Off the Beaten Track in Bangkok: Part Two – Klong Toei Market
I first noticed Klong Toei Markets about three years ago. I was out on one of my nightly forays to Spasso’s and the demimondaine I'd picked up directed the taxi driver to head back to my apartment, in On Nut, via Rama 4. Even
at 3 AM there was a bustle of activity around what looked, for all intents and purposes, like some kind of slum or shanty town. I was intrigued and asked my girlfriend for the night what it was.
“It Klong Toei market. Open twenty for hour. Everything mai paeng.”
A year or so later I moved down to Thong Lor and figured out that getting to Klong Toei market would be a relatively simple exercise using a combination of the BTS and MRT. For the first couple of visits I was a bit lost amongst the cramped
little vendors laneways but eventually worked out where everything was. The in your face lack of hygiene was compensated by the low cost of the fruit, veg, eggs and fish on sale. It made me realize how overpriced things were, even for local produce,
at the supermarkets. During one of my regular lunch meetups with Stick I mentioned the idea of heading to Klong Toei for an afternoon outing and a photo opportunity. He saw merit in the idea and the following day we met at the Sukhumvit MRT, cameras
in hand, and boarded the underground bound for the Queen Sirikit Convention Center. A few minutes later we were off the train and heading up the escalator of exit number one. The market sits on the intersection of Rama 4 and Rama 3 roads.
The traffic at most times of the day blasts down Rama 4 so the city planners have been intelligent enough to put an overhead walkway across the whole intersection; thus enabling the hordes of shoppers avoid being mowed down as they try crossing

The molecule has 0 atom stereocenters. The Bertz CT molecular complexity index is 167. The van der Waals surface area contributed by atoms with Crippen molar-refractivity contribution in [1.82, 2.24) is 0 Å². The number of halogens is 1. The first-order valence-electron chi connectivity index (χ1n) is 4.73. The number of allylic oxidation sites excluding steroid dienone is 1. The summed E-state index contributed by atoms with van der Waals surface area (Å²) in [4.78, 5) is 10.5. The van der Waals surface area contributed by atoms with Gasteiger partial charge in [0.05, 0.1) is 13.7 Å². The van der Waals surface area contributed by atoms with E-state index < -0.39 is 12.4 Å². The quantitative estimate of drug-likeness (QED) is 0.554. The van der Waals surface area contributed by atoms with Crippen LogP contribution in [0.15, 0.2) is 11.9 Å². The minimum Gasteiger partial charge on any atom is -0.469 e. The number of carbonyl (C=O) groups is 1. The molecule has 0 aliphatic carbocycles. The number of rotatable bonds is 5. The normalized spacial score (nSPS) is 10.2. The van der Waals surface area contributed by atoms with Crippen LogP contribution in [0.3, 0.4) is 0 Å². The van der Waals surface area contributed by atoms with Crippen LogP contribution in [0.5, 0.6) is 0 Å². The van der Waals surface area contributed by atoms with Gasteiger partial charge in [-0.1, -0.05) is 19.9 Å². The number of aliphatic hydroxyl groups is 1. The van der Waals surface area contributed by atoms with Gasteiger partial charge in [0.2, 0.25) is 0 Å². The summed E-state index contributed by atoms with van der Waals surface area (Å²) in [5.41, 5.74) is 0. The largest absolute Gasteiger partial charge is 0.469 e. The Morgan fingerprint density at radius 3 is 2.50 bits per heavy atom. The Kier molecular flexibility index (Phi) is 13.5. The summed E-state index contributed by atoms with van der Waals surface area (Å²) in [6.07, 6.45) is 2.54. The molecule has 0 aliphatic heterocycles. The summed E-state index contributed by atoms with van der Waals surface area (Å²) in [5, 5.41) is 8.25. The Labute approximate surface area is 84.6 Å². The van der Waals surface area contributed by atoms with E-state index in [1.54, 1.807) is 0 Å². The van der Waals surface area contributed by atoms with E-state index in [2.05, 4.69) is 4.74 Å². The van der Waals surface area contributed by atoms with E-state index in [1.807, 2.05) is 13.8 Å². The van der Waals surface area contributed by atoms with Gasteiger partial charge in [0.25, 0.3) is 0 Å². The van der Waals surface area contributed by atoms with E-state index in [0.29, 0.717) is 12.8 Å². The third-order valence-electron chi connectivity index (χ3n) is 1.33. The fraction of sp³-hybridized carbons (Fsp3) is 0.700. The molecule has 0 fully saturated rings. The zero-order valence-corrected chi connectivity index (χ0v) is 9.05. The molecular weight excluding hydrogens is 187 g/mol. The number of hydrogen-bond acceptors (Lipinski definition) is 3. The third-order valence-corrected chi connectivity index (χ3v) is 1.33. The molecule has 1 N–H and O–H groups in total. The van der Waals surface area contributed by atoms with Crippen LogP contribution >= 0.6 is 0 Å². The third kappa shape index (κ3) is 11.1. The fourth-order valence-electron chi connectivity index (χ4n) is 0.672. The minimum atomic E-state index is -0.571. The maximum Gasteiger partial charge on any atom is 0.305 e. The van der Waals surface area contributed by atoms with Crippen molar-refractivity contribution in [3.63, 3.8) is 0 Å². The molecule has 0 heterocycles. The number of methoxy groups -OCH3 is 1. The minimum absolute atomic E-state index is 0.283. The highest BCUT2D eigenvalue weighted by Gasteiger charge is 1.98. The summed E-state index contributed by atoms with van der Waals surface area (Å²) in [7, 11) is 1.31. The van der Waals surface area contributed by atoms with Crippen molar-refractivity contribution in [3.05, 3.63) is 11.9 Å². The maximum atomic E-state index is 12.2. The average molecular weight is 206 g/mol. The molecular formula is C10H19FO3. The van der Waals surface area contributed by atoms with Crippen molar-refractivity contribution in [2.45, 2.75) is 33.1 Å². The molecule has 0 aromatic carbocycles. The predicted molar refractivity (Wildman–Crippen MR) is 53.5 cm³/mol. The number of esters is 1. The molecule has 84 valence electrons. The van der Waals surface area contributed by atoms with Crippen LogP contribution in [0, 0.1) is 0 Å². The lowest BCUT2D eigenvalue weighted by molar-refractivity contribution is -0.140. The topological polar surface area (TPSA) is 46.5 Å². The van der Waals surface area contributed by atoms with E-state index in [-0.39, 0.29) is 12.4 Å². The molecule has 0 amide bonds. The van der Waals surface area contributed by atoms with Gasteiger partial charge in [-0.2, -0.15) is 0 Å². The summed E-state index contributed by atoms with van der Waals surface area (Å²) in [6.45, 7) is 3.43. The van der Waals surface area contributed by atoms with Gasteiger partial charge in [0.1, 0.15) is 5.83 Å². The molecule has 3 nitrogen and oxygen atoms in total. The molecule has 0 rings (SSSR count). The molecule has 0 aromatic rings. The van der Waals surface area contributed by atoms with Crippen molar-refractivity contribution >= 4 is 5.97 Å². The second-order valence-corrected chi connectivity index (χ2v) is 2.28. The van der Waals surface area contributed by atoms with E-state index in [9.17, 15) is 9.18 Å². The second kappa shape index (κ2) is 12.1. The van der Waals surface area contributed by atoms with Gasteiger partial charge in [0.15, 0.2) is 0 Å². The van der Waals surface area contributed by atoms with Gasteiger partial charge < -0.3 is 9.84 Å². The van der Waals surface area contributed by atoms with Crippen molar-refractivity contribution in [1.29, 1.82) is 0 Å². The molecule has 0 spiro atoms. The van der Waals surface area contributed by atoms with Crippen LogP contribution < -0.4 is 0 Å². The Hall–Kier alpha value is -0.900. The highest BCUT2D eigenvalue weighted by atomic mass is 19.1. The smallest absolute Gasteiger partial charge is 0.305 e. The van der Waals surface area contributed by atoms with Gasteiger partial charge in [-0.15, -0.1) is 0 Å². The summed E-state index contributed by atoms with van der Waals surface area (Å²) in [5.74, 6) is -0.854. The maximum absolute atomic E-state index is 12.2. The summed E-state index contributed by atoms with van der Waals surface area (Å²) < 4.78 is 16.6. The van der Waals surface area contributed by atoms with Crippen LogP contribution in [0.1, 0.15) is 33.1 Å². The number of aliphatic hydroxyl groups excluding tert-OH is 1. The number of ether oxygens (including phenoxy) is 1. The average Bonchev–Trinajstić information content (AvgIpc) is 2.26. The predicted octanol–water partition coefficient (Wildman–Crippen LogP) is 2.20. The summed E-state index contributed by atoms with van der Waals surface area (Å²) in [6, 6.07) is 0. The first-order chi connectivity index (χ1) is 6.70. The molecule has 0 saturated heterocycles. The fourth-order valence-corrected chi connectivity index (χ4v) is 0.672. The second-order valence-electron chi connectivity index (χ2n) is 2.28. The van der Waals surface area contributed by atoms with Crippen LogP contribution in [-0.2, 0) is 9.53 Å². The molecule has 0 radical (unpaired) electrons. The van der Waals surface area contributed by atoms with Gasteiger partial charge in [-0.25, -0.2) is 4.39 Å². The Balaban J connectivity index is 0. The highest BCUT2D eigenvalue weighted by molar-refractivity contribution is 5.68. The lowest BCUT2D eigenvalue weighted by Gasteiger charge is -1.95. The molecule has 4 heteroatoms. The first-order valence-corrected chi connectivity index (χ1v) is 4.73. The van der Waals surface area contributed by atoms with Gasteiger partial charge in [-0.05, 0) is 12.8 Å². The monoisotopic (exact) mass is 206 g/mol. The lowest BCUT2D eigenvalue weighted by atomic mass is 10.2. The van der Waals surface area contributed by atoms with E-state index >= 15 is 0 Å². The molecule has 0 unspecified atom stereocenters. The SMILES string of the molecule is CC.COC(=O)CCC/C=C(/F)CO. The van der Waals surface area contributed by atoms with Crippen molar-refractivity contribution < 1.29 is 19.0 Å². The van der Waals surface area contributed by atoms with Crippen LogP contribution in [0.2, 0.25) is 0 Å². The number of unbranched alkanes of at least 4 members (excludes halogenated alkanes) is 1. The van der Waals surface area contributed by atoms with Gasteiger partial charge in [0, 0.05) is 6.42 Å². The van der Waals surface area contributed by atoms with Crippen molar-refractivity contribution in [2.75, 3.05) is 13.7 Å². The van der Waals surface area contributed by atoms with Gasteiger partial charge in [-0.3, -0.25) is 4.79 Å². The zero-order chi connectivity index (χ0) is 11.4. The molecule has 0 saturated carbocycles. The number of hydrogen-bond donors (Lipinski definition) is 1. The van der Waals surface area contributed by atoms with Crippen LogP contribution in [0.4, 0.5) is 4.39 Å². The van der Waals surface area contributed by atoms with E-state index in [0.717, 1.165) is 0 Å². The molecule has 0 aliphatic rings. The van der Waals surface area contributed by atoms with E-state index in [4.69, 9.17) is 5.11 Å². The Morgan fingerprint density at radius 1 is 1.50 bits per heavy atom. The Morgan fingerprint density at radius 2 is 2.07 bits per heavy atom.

the road. The walk from the underground exit, to the pedestrian overpass, is a couple of hundred meters and as you ascend up the stairs you get a nice panoramic view out across the acreage of the market. As an added bonus, especially if the wind
is in the right direction, you’ll pick up the distinct aroma of the place well before you enter.
Being a bit of an old hand at the market I led the way as we entered at the very corner of the road junction and made our way into what I would call Isarn Lane. Isarn Lane borders the outer side of the klong and is a mass of vendors stalls
selling produce, alive and dead, that swims, crawls and hops. The distinct smell of pla raa permeates the enclosed environment from the large vats scattered along the way. Live eels, turtles, water beetles and skinned frogs abound and,
oh look, those mesh bags are moving. No problems, it’s the live frogs waiting to meet their fate. A kindly vendor gives them another spray of water and the frogs settle down into their uncomfortable, silent vigil again. The vendor looks
at us with a wide smile. “Aroy mak maak,” she says enthusiastically. Stick’s not that impressed and we continue on to an area that can only be described as foul. Yep, it’s chicken and duck alley. I comment
to Stick, as we work our way in amongst the packed cages of feathered livestock, that the RSPCA would have heart failure if they ventured in here.
Anyone for a spot of fermented fish?
Turtle soup on the menu?
The raw product
The end product (photo by Stickman)
The cages, either side of the laneway, are jam packed with clucking, squawking birds. Up ahead another vendor has a pile of freshly skinned carcasses that she’s charring on one of those clay pot barbecues. The half roasted bodies are
then lined up along a bench and ready for sale. 80 Baht a pop; salmonella included. We turn right, move past more cages of flapping fouls and then cross the narrow bridge over the Klong. The colour of it indicates that a body would probably dissolve
if it fell in. We stop to bang off a couple of shots and move towards the inner market area. Just when we thought the smell couldn’t be any worse; it is. We’ve arrived at the seafood section and, just off to one side, is the crème
de la crème of stinkiness; it’s somtam corner. The fish, for the most part are semi alive and living out their last gasps in the stainless trays before they get the chop. Those that didn’t see out the day are in pieces on a